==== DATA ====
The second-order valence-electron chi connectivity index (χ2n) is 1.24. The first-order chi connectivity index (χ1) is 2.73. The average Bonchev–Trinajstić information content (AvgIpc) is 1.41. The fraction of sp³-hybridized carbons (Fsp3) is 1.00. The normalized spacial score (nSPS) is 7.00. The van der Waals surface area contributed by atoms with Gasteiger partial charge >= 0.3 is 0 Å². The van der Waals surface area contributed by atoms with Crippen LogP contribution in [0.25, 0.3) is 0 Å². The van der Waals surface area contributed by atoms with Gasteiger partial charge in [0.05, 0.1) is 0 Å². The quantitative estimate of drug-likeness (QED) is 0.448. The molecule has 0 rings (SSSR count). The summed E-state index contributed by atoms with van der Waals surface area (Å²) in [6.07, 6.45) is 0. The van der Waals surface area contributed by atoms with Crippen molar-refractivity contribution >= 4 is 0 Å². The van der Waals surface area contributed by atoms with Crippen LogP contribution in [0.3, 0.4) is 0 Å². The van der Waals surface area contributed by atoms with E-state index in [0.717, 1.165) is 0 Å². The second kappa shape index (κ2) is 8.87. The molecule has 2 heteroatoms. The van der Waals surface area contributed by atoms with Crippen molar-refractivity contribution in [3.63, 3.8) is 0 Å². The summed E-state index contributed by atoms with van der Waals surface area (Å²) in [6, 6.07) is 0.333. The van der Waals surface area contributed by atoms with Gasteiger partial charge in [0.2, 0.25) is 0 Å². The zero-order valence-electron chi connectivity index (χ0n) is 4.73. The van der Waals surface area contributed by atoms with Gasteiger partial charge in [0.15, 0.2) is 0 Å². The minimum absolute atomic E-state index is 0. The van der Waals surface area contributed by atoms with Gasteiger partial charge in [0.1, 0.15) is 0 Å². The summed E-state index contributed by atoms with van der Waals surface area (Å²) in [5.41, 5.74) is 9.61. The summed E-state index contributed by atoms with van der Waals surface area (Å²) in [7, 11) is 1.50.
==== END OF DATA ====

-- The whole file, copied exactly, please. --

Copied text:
The second-order valence-electron chi connectivity index (χ2n) is 1.24. The first-order chi connectivity index (χ1) is 2.73. The average Bonchev–Trinajstić information content (AvgIpc) is 1.41. The fraction of sp³-hybridized carbons (Fsp3) is 1.00. The normalized spacial score (nSPS) is 7.00. The van der Waals surface area contributed by atoms with Gasteiger partial charge >= 0.3 is 0 Å². The van der Waals surface area contributed by atoms with Crippen LogP contribution in [0.25, 0.3) is 0 Å². The van der Waals surface area contributed by atoms with Gasteiger partial charge in [0.05, 0.1) is 0 Å². The quantitative estimate of drug-likeness (QED) is 0.448. The molecule has 0 rings (SSSR count). The summed E-state index contributed by atoms with van der Waals surface area (Å²) in [6.07, 6.45) is 0. The van der Waals surface area contributed by atoms with Crippen molar-refractivity contribution >= 4 is 0 Å². The van der Waals surface area contributed by atoms with Crippen LogP contribution in [0.3, 0.4) is 0 Å². The van der Waals surface area contributed by atoms with E-state index in [0.717, 1.165) is 0 Å². The second kappa shape index (κ2) is 8.87. The molecule has 2 heteroatoms. The van der Waals surface area contributed by atoms with Crippen molar-refractivity contribution in [3.63, 3.8) is 0 Å². The summed E-state index contributed by atoms with van der Waals surface area (Å²) in [6, 6.07) is 0.333. The van der Waals surface area contributed by atoms with Gasteiger partial charge in [0.2, 0.25) is 0 Å². The zero-order valence-electron chi connectivity index (χ0n) is 4.73. The van der Waals surface area contributed by atoms with Gasteiger partial charge in [0.15, 0.2) is 0 Å². The minimum absolute atomic E-state index is 0. The van der Waals surface area contributed by atoms with Gasteiger partial charge in [0.1, 0.15) is 0 Å². The summed E-state index contributed by atoms with van der Waals surface area (Å²) in [5.41, 5.74) is 9.61. The summed E-state index contributed by atoms with van der Waals surface area (Å²) in [7, 11) is 1.50.